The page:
Here is a description of the Auschwitz Orchestras from auschwitz.org:

Camp orchestras functioned in various parts of Auschwitz from 1941-1945. They served many advantageous functions for the camp administration, above all by improving marching discipline when the labor details left for work and returned. In Birkenau, the orchestras helped deceive the victims being led to the gas chambers. The orchestras gave concerts for the SS men and their families on Sundays and holidays, and played at dance evenings and social events. There were men’s orchestras in the Main Camp, Birkenau, Monowitz, and several sub-camps, including Jawischowitz and Fürstengrube. The sole women’s orchestra played at the women’s camp in Birkenau.

Today we note a dark anniversary: On March 11, 1942, the 1st deportation train left Paris for the Auschwitz Concentration Camp.

Paul Celan’s Todesfuge or “Death Fugue”:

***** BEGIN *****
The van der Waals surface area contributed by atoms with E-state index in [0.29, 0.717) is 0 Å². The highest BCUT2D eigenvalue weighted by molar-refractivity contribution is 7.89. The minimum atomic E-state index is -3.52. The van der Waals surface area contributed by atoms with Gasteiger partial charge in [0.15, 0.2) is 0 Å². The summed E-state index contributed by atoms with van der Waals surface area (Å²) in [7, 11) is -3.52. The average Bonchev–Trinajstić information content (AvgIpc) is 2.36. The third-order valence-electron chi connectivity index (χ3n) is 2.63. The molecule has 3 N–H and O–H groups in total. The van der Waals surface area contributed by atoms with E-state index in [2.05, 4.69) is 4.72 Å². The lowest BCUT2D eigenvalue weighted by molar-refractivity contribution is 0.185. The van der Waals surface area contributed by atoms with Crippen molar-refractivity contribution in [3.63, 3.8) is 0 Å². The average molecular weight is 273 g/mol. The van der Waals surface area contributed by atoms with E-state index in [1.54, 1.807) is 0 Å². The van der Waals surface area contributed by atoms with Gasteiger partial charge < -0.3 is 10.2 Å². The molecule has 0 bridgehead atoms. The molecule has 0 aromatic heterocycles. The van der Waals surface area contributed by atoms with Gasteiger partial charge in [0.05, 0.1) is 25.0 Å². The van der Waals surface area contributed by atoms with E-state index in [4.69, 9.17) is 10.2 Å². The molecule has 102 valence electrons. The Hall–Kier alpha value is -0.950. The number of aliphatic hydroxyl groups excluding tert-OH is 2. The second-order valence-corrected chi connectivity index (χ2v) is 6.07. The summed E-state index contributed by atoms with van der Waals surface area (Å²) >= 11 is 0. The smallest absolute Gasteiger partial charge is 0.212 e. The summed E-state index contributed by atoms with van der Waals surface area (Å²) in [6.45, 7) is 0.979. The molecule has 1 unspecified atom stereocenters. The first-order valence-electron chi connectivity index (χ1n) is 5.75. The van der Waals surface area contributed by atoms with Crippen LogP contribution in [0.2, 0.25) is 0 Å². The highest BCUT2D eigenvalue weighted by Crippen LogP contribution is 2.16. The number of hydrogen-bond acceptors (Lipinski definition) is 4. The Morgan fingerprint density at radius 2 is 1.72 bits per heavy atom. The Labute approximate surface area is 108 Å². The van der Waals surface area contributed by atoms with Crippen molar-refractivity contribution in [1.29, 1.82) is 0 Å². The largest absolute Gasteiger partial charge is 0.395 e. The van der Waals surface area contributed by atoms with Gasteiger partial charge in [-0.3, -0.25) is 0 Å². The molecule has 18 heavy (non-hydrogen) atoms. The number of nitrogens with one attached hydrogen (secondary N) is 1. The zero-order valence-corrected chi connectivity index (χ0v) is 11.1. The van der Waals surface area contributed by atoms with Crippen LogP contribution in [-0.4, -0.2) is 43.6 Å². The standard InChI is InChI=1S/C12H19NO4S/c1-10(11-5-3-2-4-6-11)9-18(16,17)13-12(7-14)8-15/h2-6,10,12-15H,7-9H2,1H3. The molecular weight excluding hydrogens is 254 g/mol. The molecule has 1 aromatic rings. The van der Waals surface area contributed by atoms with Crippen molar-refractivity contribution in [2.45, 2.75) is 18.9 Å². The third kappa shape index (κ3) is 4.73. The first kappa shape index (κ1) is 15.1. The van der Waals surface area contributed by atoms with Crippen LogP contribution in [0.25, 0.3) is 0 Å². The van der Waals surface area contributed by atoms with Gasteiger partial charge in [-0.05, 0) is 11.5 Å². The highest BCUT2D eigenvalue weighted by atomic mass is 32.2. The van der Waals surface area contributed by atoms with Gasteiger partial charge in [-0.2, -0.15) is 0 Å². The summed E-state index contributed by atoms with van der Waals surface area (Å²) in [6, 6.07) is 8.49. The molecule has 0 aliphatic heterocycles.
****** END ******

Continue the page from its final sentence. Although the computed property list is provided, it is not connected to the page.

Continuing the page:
Black milk of daybreak we drink it at sundown
we drink it at noon in the morning we drink it at night
we drink it and drink it
we dig a grave in the breezes there one lies unconfined
A man lives in the house he plays with the serpents he writes
he writes when dusk falls to Germany your golden hair Margarete
he writes it and steps out of doors and the stars are flashing he whistles his pack out
he whistles his Jews out in earth has them dig for a grave
he commands us strike up for the dance

Black milk of daybreak we drink you at night
we drink you in the morning at noon we drink you at sundown
we drink and we drink you
A man lives in the house he plays with the serpents he writes
he writes when dusk falls to Germany your golden hair Margarete
your ashen hair Sulamith we dig a grave in the breezes there one lies unconfined

He calls out jab deeper into the earth you lot you others sing now and play
he grabs at the iron in his belt he waves it his eyes are blue
jab deeper you lot with your spades you others play on for the dance

Black milk of daybreak we drink you at night
we drink you at at noon in the morning we drink you at sundown
we drink and we drink you
a man lives in the house your golden hair Margarete
your ashen hair Sulamith he plays with the serpents